After my father’s death my mother was in a fog most of the time. Although I was only 9 years old I made excuses for her behavior and covered for her when any of my friend’s parents would inquire about her well being. She welcomed the advances of the new man in her life who eventually became my stepfather. Together they would drink a case of scotch every week to ten days. Their libations would be delivered to them personally by the local liquor store owner, even in a snow storm. He would trudge up the three flights of stairs to our apartment to make sure his best customers were satisfied. Although my mother never appeared drunk, (she had the constitution to maintain well), my stepfather was on the floor often. Since he was a huge man, and couldn’t be picked up, we would just step over him. He would drive while under the influence and the two of them would force me to ride in the car to help with the directions. I protested, “I don’t want to drive with a drunk and be killed.” My mother’s answer was, “Get in. Don’t be so dramatic!” It was only when he ran over the maintenance man’s foot that my mother quit defending him vocally. DENIAL
We, as a nation, are in DENIAL about almost everything, not just about drugs and alcohol. When the truth is right in front of our face, we don’t believe it, we deny it. I believe it is a toxicity that affects the core of our universal mind. We are destroying ourselves and our planet because it has been too painful to accept what our souls know to be right. It is time now to stand up and be strong. We need to have the courage to accept the truth and the reality of what we are doing to ourselves and our mother earth.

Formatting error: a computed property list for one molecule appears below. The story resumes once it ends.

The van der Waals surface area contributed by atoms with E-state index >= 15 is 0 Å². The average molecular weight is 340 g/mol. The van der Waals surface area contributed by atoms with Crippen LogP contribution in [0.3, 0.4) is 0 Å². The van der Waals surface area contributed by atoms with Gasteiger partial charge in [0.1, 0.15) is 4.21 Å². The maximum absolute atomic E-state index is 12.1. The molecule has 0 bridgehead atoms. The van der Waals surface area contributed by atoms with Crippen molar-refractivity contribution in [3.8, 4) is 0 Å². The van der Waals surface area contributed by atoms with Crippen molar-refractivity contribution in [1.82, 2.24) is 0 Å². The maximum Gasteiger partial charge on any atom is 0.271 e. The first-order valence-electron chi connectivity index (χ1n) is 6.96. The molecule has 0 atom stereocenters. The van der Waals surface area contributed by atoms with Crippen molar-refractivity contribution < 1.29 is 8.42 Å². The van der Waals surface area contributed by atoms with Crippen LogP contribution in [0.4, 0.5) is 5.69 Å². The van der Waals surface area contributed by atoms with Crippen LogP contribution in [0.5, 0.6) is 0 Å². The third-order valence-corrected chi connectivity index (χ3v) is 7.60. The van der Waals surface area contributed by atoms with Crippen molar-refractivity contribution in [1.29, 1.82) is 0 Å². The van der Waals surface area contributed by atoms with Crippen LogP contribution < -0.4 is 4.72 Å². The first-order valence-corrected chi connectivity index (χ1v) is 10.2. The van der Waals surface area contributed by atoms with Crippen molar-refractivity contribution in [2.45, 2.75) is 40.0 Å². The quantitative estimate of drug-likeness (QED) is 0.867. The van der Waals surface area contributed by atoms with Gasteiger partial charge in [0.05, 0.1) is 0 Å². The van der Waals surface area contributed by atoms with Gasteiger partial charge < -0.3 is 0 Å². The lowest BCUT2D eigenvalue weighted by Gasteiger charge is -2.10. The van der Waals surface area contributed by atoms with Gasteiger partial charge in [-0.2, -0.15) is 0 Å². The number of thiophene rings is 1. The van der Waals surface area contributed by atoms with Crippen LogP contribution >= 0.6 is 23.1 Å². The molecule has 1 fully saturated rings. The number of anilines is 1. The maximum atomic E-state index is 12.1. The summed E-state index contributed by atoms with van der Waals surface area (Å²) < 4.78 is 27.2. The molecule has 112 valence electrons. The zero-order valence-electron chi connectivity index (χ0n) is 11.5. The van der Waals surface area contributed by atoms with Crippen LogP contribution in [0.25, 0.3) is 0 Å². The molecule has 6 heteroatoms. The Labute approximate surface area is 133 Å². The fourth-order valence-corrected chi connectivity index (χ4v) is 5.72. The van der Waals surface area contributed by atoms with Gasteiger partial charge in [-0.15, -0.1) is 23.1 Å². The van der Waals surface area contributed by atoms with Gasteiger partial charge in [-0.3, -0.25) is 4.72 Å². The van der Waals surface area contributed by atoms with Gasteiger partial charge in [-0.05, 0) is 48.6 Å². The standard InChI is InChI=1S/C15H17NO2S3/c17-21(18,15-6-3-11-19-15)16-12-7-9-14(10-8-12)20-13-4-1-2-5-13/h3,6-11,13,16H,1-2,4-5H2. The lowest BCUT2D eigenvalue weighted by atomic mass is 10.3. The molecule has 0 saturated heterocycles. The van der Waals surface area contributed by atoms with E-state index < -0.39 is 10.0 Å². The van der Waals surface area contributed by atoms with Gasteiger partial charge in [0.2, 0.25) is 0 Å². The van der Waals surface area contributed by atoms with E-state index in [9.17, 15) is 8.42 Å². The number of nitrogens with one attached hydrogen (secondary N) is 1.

The United States has the highest growth rates of any industrialized country in the world. The U.S. population is growing by 2.5 million people each year. Since 1980, the U.S. has converted more than 10 million acres of forest to suburb, an area twice as large as Yellowstone, Everglades, Shenandoah, and Yosemite National Parks combined. Growing populations demand more food, goods, services and space. Our advertising industry with their glitzy and false ads, encourage us to acquire products we don’t need. The underlying message is that getting more, having more, and using more will produce happiness. The pressure is on to accumulate things no matter what the cost. And, the cost has been astronomical!